By Carol Bartold, Senior Reporter
Jul. 18, 2018: A recent development in Consolidated Edison's effort to upgrade and repair aging gas mains along Midland Avenue from Winter Hill Road in Tuckahoe to Library Lane in Bronxville has raised concern among village residents who live in the Midland Avenue area.
The utility has indicated that a section of new 16-inch steel pipes, which will ultimately replace all 12-inch cast iron pipes currently in place, may not have been properly cleaned and scoured before installation. As a result, Consolidated Edison determined that natural gas flowing to residences already connected to the new main does not contain sufficient mercaptan, the chemical that lends a sulfuric odor to natural gas and allows detection of gas leaks.
According to Bob McGee, Consolidated Edison spokesperson, a section of the newly installed pipes absorbed enough mercaptan to render the gas flowing through them odorless. He stated that on June 30, the utility began a procedure, known as purging, that will allow the utility to achieve the level of mercaptan needed in the natural gas to ensure safety. Purging involves forcing an increased flow of gas through the pipes to eliminate the odorless gas and pump in a new supply while adding mercaptan to that new supply until the level needed to make the gas detectable is achieved. The natural gas eliminated by purging is continuously released into the atmosphere.
Resident Gretchen Pingel reported that the ongoing process has subjected the neighborhood to increased noise and disruption, not only from the purging itself but also from work crews and idling vehicles being onsite day and night. "It is amazingly inefficient, expensive, and wasteful," she said.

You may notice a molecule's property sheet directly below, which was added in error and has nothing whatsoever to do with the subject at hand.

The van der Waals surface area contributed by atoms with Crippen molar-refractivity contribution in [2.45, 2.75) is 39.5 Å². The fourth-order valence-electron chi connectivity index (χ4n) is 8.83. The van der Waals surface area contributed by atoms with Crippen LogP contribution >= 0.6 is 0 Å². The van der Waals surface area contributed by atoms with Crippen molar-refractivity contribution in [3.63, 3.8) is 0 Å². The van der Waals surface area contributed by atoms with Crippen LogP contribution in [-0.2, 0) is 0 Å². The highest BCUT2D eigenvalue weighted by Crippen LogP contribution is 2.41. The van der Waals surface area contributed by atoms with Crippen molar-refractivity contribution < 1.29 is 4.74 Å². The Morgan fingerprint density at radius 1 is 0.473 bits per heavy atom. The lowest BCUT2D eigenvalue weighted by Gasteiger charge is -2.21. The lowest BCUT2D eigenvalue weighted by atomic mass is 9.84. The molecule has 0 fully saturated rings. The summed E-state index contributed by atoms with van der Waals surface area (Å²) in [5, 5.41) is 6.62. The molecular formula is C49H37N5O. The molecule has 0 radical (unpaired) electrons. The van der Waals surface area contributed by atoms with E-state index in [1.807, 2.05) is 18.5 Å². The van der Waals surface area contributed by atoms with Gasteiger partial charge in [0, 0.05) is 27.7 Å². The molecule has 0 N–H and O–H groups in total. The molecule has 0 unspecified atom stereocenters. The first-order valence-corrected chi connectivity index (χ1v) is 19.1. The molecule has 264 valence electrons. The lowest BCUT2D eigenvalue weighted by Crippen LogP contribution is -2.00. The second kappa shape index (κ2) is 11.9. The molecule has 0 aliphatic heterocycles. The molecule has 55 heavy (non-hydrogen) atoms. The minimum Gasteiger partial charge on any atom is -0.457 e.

McGee stated that, while Consolidated Edison is expediting the work, there is no estimated completion date. "If there were a different way to do this, resulting in greater savings, we'd do it," he said. "What we're doing is state of the art in these regards." He cited the decreased flow of natural gas due to summer's lower demand as one factor that made purging necessary to solve the mercaptan problem.
Work on the overall project began in January at Winter Hill Road and has proceeded into Bronxville, resulting in ongoing construction work on Midland Avenue. McGee noted that initial work yielded proper mercaptan levels but that readings on the section currently undergoing purging revealed a problem. "We need to be sure the mercaptan takes hold," he said.
Bronxville Village Administrator Jim Palmer has indicated his insistence that Consolidated Edison properly prime all steel piping to be used for the next section of work so that purging can be avoided. "I will not have them start installation of the next section of 16-inch pipe until the first section can be closed up and purging is complete," he said. "They will be better prepared for the next section of pipe."
Pictured here: Midland Avenue in Bronxville during Con Ed's upgrading and repairing of aging gas mains.
Photos by A. Warner